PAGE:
Wendy Wolkenstein never saw a gun in Erik Scott's hand.
That didn't mean she saw no threat.
As she left the Summerlin Costco store, she found herself near Scott as a Las Vegas police officer held him at gunpoint and shouted at him to get on the ground.
Scott responded by raising his right hand toward his waist, and she quickly pushed her two children behind a stone pillar for safety, Wolkenstein said.
Then she heard the gunshots.
"I just wish Erik just would have gotten to the ground," she testified Saturday. "It's very upsetting."
She was among a parade of 17 witnesses to testify during the fourth day of a Clark County coroner's inquest into Scott's July 10 death at the hands of Las Vegas police officers William Mosher, Joshua Stark and Thomas Mendiola.
A Costco employee called police because the 38-year-old medical device salesman was acting erratically, carrying a gun in the store and refusing to leave. Scott's postmortem blood test showed high levels of the painkiller morphine and the anti-anxiety drug Xanax.
Although eyewitness accounts usually contain inconsistencies, a majority of witnesses Saturday said they either saw Scott pull a gun or thought he was about to do so when his hand went to his hip. Most also said they heard just one officer shouting at Scott to get on the ground.
Shopper Dain Szafranski testified that he was leaving the store with his mother and 2-year-old son when he heard a police officer yelling at someone to get on the ground.
He said he turned and saw Scott standing in front of the officer, displaying what appeared to be argumentative body language and tone of voice. Suddenly, Scott reached for his hip as if to draw a weapon, he said.
"It looked like two people were going to have a gunfight," said Szafranski, who graduated from a local police academy earlier this year but does not work for the police.
Szafranski said he immediately turned and ran toward the parking lot as several shots were fired. After ensuring his family was safe behind some cars, he returned to the store, expecting to find several gunshot victims.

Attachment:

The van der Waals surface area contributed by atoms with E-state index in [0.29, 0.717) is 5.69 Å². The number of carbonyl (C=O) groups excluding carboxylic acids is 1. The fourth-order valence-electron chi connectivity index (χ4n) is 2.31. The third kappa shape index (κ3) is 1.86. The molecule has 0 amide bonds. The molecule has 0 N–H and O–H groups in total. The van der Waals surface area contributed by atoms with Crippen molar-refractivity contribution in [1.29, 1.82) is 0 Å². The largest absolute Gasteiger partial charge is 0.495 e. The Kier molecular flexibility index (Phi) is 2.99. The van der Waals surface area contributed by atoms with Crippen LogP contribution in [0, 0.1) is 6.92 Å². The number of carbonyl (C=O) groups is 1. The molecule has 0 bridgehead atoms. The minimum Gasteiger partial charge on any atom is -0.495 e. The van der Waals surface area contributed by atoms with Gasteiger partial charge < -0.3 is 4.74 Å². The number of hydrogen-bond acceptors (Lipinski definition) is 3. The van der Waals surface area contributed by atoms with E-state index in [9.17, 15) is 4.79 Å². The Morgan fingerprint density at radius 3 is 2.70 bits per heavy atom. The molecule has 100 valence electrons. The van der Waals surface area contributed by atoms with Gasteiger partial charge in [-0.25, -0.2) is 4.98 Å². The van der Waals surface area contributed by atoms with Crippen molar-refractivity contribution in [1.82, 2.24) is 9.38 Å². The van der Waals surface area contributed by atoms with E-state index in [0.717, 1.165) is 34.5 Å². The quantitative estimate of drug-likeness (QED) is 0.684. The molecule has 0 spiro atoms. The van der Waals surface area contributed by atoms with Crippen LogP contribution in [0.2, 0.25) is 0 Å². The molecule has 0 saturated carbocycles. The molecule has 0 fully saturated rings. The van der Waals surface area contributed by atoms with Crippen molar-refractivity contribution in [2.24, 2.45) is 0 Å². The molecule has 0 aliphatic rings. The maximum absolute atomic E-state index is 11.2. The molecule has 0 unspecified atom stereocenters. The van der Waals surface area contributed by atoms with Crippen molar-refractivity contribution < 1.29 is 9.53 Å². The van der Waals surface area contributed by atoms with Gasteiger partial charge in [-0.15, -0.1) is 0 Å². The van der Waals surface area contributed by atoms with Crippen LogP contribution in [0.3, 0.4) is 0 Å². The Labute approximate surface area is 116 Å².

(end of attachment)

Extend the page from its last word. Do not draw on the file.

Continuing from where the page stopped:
But he saw only Scott on the ground, with a holstered handgun near his body.
Another witness, Eileen Nelson, said she exited the store and saw an officer with his gun aimed at Scott.
"He yelled, 'Get down. Get down on the ground.' That's when Mr. Scott slowly turned and lifted his right arm," she said.
As he turned, Scott had a holster in his hand and pointed in the direction of the officer, Nelson said.
He was holding the holster as if to show someone something, she said.
Evelyn Eckels was outside when she looked toward a commotion and saw the front of Scott as he faced an officer.
"He looked very angry, and he was looking right at the police officer," she said. "In a matter of seconds, I saw a gun."
He pointed the gun toward the police officer, she said.
"I put my hands to my face and said, 'Oh my God, he's got a gun,' " Eckels said.
She opened her eyes after the gunfire and saw Scott lying on the ground.
She did not give police a statement at the scene but contacted them a few days after the incident. Eckels said she had seen media reports that Scott was unarmed and wanted to tell them that she saw a gun.
Shopper Karen Passarelli-Krause testified that as she left the store she walked right into the confrontation between Scott and an officer, who was close enough that she could touch him.
Passarelli-Krause said she froze as Scott pulled his gun.
"I saw Scott's shirt fly up and a gun come out," she testified. "After I heard the shot, I ran back inside and prayed I didn't get shot in the back."
Shopper Dolly Rand gave a similar account. The officer was yelling at Scott to get on the ground when Scott reached to his right side and pulled out a dark object, she said.
"It was going straight up toward the police officer," Rand said.